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Abuja: New Guidelines’ll Increase Fares – Yar’Adua



Comrade Shehu Shugaba Yar’Adua is the chairman, Painted Abuja Taxis (PAT). In this interview with DAVID ADUGE-ANI, he speaks on the recent guidelines about operations of commercial vehicles in the Federal Capital Territory (FCT).

What is your take on the guidelines for commercial vehicles released by the FCTA ?
Well, we have the copy of that guidelines and I know that the secretary, FCTA Transport Secretariat, Comrade Kayode Opeifa took that decision after a meeting with us. The guidelines are meant to improve the transport system in the Federal Capital Territory (FCT). It is a laudable scheme.

On our side, we will try as much as possible, to meet up with those guidelines, as much as we can, while the ones we cannot meet up, we will liase with the secretariat to see how we can make adjustments.

Specifically, what is your opinion on the issue of fixing air conditioner in taxis?
It is both sides. For instance when I buy a car which has an air conditioner, at the cost of about N3m, you should not expect me to carry passenger for N50.00 or N100.00, the way it is being done now. You should expect that each drop I carry should be around N500 or N700.

And you will discover that most workers in Abuja don’t earn up to N30,000 in a month, and you know that such people cannot afford to pay for N500 or even N300 as drop every day, because of the hardship. So I believe that the increase will still go back to the commuters. Because by upgrading our cars, the transport fares in FCT will definitely rise. So the administration should equally look at the cost implications of the guidelines.

But if the administration, on its own, can discharge it own obligations, which involves removing the unpainted taxis on Abuja streets, allowing registered taxis to enter government ministries, hotels and estates, then we will have no problems with the new guidelines.

So, we are waiting for these guidelines, which will take off in October1, 2018, to see if the administration will succeed in removing these unregistered and unpainted taxis on Abuja roads. And also to see whether our taxis will be allowed to enter estates, hotels and government establishments and everywhere in FCT, without discrimination. I think we will comply with the guidelines, because they must have taken care of most of our challenges.

We also believe that if that is done, we will partner with banks and then recapitalise and bring in new vehicles. But the issue is whether Abuja commuters can pay N500 for each drop.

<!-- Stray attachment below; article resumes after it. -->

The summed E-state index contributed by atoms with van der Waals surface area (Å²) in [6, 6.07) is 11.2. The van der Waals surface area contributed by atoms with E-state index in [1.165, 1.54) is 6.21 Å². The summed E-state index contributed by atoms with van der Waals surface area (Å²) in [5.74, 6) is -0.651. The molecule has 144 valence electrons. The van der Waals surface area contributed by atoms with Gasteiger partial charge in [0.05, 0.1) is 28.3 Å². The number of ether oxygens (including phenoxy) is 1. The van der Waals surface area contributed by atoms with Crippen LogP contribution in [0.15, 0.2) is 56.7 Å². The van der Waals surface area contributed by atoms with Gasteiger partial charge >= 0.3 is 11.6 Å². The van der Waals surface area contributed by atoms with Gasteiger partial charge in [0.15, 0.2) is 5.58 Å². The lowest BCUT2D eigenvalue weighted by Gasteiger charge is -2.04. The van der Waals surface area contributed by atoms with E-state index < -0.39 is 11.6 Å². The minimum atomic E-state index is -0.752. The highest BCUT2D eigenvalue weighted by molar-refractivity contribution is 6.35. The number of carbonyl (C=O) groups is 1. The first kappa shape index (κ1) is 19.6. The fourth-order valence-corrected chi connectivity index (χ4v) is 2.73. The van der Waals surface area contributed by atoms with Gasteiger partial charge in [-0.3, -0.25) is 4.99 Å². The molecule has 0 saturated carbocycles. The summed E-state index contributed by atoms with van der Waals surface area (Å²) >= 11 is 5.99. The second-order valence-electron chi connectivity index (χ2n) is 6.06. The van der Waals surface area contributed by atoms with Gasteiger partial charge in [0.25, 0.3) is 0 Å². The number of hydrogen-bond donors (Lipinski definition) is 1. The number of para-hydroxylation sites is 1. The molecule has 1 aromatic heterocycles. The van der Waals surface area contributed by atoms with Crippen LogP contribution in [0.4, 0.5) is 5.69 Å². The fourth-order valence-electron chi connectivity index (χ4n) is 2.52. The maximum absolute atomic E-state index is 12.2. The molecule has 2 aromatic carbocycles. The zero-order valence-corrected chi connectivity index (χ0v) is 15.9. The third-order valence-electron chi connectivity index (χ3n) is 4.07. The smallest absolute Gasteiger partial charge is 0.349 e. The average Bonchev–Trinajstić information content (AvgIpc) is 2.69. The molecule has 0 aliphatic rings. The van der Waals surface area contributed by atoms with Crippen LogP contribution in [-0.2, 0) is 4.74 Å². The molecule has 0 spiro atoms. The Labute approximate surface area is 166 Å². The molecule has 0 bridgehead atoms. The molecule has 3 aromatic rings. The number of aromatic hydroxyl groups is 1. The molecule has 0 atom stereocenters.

We want the secretary to use his office to introduce financiers so that they can partner with us to give us vehicles that we can drive at a subsidized price, which will be of an advantage to Abuja commuters.

This is because as it stands today, investors are afraid to invest in transport business in the FCT, because the illegal operators are too many.

In fact unregistered taxis are more in number than registered taxis and government has refused to arrest them. But if the FCTA starts arresting them, the business will be good, which is what the secretary wants to do. The administration should make it in such a way that not every dick and harry is allowed to operate as taxis in the FCT. It is all about security. The secretary should sanitise the transport sector in the territory to give room for investors to invest, so that people will have confidence in the operations.

Apart from the menace of unpainted taxis, we also have the challenge of multiple taxations in the FCT. For instance, if a company pays tax to government, there is no need to ask individual drivers, who are part of that company, to pay another tax. To me it does not make any sense. Painted Abuja Taxi (PAT), as a company, pays tax to the Federal Inland Revenue Service (FIRS), but our individual drivers are being asked, by even the area councils, to pay levies and taxes.

This, I believe amounts to double taxation. And even after paying these taxis in FCT, by the time you visit other parts of the country, you will also be made to pay another tax. These have been our problems and we believe that if government removes these challenges, we will be ok.

What about the plate number issue?
Well, we have appealed to the transport secretary on this issue, because he said that every commercial taxi in the FCT must carry Abuja plate number. But some drivers have registered their vehicles before now. That is why we are saying that those that have registered their vehicles with their data and biometrics should be allowed to operate.

Alternatively, the secretariat should subsidise the cost of acquiring the new plate numbers, at least, N5, 000.00, so that the secretariat can collect the old plate numbers and give the new ones to them at that rate. These are people, who for sometime have complied with government policies and directives in the FCT. So, they should be given some preferential treatments. Then those ones, who are coming to register their vehicles new, must have Abuja plate number.

How many of your members are registered ?

We in PAT have our own data base and data capturing for all our drivers and we have sent the same to the secretariat. So we don’t have the problem of biometrics. In our data base, we have about 8,000 drivers, as at last December. The number has reduced to about 4,000 because some vehicles were broken down. So as at now, we have to do our verifications to know the number of vehicles on our fleet.